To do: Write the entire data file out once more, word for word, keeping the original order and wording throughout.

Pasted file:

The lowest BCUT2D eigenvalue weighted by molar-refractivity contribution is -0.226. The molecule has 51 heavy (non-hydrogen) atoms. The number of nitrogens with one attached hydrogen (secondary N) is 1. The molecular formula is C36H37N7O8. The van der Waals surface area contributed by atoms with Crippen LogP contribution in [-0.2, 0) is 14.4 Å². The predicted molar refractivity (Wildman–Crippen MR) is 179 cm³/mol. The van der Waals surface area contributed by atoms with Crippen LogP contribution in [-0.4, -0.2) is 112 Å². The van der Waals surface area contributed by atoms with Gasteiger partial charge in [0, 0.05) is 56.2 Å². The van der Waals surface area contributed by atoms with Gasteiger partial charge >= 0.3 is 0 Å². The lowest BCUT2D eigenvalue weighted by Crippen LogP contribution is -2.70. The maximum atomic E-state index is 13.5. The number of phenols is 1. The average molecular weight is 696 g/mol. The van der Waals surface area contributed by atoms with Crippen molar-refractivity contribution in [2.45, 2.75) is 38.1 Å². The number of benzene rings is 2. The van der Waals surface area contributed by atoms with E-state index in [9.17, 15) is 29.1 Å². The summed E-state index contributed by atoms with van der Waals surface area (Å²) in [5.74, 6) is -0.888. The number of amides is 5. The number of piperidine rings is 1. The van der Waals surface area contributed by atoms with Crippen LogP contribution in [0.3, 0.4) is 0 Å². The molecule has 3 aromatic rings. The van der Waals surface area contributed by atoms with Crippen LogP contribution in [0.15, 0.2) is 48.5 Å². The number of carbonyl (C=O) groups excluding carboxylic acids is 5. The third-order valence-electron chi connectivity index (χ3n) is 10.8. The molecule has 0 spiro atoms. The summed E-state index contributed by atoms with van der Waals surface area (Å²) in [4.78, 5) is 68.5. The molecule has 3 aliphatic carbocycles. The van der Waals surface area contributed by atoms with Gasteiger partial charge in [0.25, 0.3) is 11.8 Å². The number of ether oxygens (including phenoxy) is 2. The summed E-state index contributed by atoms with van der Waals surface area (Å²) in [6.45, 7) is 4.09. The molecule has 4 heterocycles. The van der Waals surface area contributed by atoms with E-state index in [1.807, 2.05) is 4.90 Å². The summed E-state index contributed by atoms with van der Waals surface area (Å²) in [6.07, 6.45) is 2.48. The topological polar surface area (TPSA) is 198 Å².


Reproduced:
The lowest BCUT2D eigenvalue weighted by molar-refractivity contribution is -0.226. The molecule has 51 heavy (non-hydrogen) atoms. The number of nitrogens with one attached hydrogen (secondary N) is 1. The molecular formula is C36H37N7O8. The van der Waals surface area contributed by atoms with Crippen LogP contribution in [-0.2, 0) is 14.4 Å². The predicted molar refractivity (Wildman–Crippen MR) is 179 cm³/mol. The van der Waals surface area contributed by atoms with Crippen LogP contribution in [-0.4, -0.2) is 112 Å². The van der Waals surface area contributed by atoms with Gasteiger partial charge in [0, 0.05) is 56.2 Å². The van der Waals surface area contributed by atoms with Gasteiger partial charge >= 0.3 is 0 Å². The lowest BCUT2D eigenvalue weighted by Crippen LogP contribution is -2.70. The maximum atomic E-state index is 13.5. The number of phenols is 1. The average molecular weight is 696 g/mol. The van der Waals surface area contributed by atoms with Crippen molar-refractivity contribution in [2.45, 2.75) is 38.1 Å². The number of benzene rings is 2. The van der Waals surface area contributed by atoms with E-state index in [9.17, 15) is 29.1 Å². The summed E-state index contributed by atoms with van der Waals surface area (Å²) in [5.74, 6) is -0.888. The number of amides is 5. The number of piperidine rings is 1. The van der Waals surface area contributed by atoms with Crippen LogP contribution in [0.3, 0.4) is 0 Å². The molecule has 3 aromatic rings. The van der Waals surface area contributed by atoms with Crippen LogP contribution in [0.15, 0.2) is 48.5 Å². The number of carbonyl (C=O) groups excluding carboxylic acids is 5. The third-order valence-electron chi connectivity index (χ3n) is 10.8. The molecule has 0 spiro atoms. The summed E-state index contributed by atoms with van der Waals surface area (Å²) in [4.78, 5) is 68.5. The molecule has 3 aliphatic carbocycles. The van der Waals surface area contributed by atoms with Gasteiger partial charge in [0.25, 0.3) is 11.8 Å². The number of ether oxygens (including phenoxy) is 2. The summed E-state index contributed by atoms with van der Waals surface area (Å²) in [6.45, 7) is 4.09. The molecule has 4 heterocycles. The van der Waals surface area contributed by atoms with E-state index in [1.807, 2.05) is 4.90 Å². The summed E-state index contributed by atoms with van der Waals surface area (Å²) in [6.07, 6.45) is 2.48. The topological polar surface area (TPSA) is 198 Å².